An academic who thinks poor people shouldn’t breed has just come unstuck

One academic who claimed poor people shouldnt have children has just come unstuck
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An academic whose work has been likened to “eugenics” has come unstuck after he revealed some of his research was completely flawed.

A “production line”

In 2016, Adam Perkins, a lecturer from Kings College London, published a book called The Welfare Trait: How State Benefits Affect Personality. According to the London School of Economics (LSE), in the book he argued that:

Welfare policies which increase the number of children born into disadvantaged households risk proliferating dysfunctional, employment-resistant personality characteristics…

Perkins himself said in an article for The Conversation:

People with these [employment-resistant] characteristics are… unlikely to manage their welfare money conscientiously to benefit their children. They are also unlikely to give their children the necessary attention for adequate personality development.

He concluded that:

The welfare state has become a production line for dysfunctional, employment-resistant personality characteristics.

Read on...

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His book led people to claim he was saying that, essentially, poor people shouldn’t have children. But now, Perkins has had to admit that his research was wrong.

Flawed research

As Times Higher Education reported [paywall], he overstated one study into unemployment and increased birth rates by up to a factor of ten. He still claims, though, that his work is sound. He told [paywall] Times Higher Education:

The results of the paper remain statistically significant… We still have a range of evidence showing that there are significant links between personality, employability and reproduction.

But some disagree. Jonathan Portes, professor of economics and public policy at King’s, told [paywall] Times Higher Education that Perkins’ theory was made:

on the basis of the most astonishingly flimsy, indirect and, it turns out, flatly erroneous evidence… [Some journalists] appear to be quite happy to validate and promote obviously junk science when it supports their ideological position.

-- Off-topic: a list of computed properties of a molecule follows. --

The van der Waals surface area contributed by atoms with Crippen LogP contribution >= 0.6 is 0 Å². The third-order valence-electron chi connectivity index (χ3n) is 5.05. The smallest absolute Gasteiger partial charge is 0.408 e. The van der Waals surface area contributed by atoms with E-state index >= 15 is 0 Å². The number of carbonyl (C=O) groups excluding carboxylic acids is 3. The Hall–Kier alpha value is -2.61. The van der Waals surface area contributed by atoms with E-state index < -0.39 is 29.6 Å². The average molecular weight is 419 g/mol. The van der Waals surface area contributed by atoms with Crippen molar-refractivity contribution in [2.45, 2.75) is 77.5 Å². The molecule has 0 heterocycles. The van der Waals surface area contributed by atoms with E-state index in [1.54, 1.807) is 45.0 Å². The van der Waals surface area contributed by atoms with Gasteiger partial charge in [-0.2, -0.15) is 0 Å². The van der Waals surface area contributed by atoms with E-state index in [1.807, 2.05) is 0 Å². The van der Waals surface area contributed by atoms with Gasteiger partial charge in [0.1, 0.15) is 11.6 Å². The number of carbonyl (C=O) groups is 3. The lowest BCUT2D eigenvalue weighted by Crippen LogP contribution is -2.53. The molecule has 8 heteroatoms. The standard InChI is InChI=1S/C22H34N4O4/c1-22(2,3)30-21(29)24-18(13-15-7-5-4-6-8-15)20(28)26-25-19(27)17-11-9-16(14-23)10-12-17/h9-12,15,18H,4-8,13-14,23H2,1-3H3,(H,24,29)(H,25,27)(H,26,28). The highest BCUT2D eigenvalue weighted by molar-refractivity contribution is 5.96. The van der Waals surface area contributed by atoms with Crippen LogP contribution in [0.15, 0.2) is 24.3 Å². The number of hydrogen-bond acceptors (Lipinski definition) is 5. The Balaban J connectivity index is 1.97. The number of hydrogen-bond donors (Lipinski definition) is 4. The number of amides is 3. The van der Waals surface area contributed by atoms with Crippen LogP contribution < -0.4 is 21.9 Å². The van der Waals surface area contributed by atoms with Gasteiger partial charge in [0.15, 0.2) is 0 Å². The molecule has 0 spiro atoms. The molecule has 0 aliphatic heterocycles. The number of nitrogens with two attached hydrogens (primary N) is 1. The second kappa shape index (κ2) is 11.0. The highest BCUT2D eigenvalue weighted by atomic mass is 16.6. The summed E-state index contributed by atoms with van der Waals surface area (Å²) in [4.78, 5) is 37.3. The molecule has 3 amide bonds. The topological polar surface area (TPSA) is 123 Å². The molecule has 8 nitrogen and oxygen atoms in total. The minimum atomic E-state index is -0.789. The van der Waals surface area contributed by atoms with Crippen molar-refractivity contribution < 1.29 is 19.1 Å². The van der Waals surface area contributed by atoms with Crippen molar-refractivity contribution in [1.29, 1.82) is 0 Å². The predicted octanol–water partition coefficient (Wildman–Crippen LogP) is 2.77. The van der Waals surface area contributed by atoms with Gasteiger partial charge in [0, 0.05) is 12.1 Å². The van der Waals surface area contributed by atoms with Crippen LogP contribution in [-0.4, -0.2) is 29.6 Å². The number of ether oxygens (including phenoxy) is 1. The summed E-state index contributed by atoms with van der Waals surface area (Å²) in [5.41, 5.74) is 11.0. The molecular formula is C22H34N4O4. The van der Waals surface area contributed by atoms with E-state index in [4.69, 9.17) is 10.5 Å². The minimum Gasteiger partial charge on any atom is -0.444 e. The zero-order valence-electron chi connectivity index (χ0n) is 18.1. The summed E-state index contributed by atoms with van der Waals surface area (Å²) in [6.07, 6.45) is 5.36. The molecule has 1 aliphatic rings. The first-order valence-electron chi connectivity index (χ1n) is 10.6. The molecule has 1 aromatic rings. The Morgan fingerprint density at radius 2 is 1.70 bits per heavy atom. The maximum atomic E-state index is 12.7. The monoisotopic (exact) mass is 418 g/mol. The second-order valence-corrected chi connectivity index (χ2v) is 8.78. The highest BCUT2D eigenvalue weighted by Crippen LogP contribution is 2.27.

Portes may have been referring to Toby Young, who wrote a supportive article of Perkins’ work called Tell the truth about benefit claimants and the left shuts you down. But while it appears that Perkins’ evidence for his book may be flawed, another major factor in his argument is also decidedly weak.

Eugenics: nothing new under the sun

In his article for The Conversation, Perkins used UK government figures from April to June 2013 to show that “more children are being born to welfare claimants than to employed citizens”:

Adam Perkins figures on child births by employment status

Perkins used a three month window to draw his conclusions. But research across three years by The Canary showed a different trend. Using broader UK government figures, between 2013 and 2016 it found that there had been a notable increase in the number of births among the richest socioeconomic statuses (SES). Meanwhile rates among the poorest in society have been falling.

And The Canary found that the biggest drop in birthrates was among the lowest SES, typically unemployed people or those who have ‘never worked’. Rates fell by 33% between 2013 and 2016.

Ethnographer Lisa McKenzie told The Canary:

The problem with Perkins’ research is not whether it is statistically significant or not, it is the foundation from where Perkins research is coming from. He is looking for genetic relationships to social problems. Just as all eugenicists, Perkins takes a group he believes is problematic, and removes all social context. Perkins work, just as Charles Murray’s work before him, says nothing about inequality.

Perkins’ “science” is nothing more than a class and ideology-based attack on the poor. He can claim “evidence” all he wants. But his research shows an attitude which, while having its roots in the past, is very much alive and kicking today.

This article was updated at 6.50pm on Thursday 19 April to reflect a comment from Lisa McKenzie.

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